If you watch science fiction movies from 1970s, you would think by the year 2016 there would be a robot in every home performing tasks like cooking, cleaning and cutting the lawn. But there isn’t.
Jörn Diedrichsen, who has come to Western University from University College London, says the simple reason robots aren’t prevalent in society yet is that understanding motor control (how humans and animals use the brain to move and act) is a difficult problem to solve. In his new role as Western Research Chair in Motor Control and Computational Neuroscience, however, his goal is to find the answers.
In his new laboratory, based at Western’s renowned Brain and Mind Institute, Diedrichsen and his collaborators are using robotics to study human movement to develop better treatments for strokes and spinal cord damage in humans.
“Robotics are a tool for us so we can see how the brain reacts to changes and how the brain adapts and learns new movements,” explains Diedrichsen, who was also appointed a professor in Western’s departments of Computer Science and Statistical and Actuarial Sciences.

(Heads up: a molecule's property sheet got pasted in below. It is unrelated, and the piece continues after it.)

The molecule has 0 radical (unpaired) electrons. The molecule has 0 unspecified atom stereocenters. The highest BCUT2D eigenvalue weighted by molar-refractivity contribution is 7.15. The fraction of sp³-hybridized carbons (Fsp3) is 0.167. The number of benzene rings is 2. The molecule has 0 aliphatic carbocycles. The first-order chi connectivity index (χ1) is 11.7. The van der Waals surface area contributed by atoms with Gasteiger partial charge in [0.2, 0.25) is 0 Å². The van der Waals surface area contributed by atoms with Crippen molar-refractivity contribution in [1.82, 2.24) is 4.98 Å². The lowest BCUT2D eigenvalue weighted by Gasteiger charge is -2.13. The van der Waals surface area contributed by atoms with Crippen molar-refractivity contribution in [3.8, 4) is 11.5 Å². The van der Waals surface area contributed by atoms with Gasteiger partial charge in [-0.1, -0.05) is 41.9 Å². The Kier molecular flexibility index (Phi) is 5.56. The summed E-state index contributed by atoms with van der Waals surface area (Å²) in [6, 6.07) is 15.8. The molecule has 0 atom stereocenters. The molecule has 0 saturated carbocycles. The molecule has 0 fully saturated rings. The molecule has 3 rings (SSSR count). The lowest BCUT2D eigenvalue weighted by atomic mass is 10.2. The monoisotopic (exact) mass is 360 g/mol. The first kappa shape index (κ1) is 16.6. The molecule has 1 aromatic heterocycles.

“We are working on learning how the brain controls fine movement – specifically how the brain controls the hands. The hand is really a fantastic organ because we can do a lot of things with our hands: we can carry loads, we can manipulate fine objects, we can communicate with people. In a way, our hands are the Swiss Army knife of our body parts.”
Diedrichsen investigates fine motor control, in part, by using functional magnetic resonance imaging (fMRI) at Western’s Centre for Functional and Metabolic Mapping at Robarts Research Institute.
“One of my main motivations for coming to Western and to Canada was the strength of the imaging facilities. Western has an amazing team of MRI technicians and physicists that make the advanced methods we are using possible. This is really essential for doing good cognitive neuroscience research,” says Diedrichsen.
The university introduced Western Research Chairs in support of its Western Clusters of Research Excellence program in 2013, establishing Cognitive Neuroscience as the first cluster. The two programs will provide more than $10 million in investments over the next few years to enhance global leadership in cognitive neuroscience by supporting leading-edge research excellence and recruiting outstanding, internationally renowned scientists to Western. Renowned neuroscientist Ingrid Johnsrude was named the first Western Research Chair in 2014.
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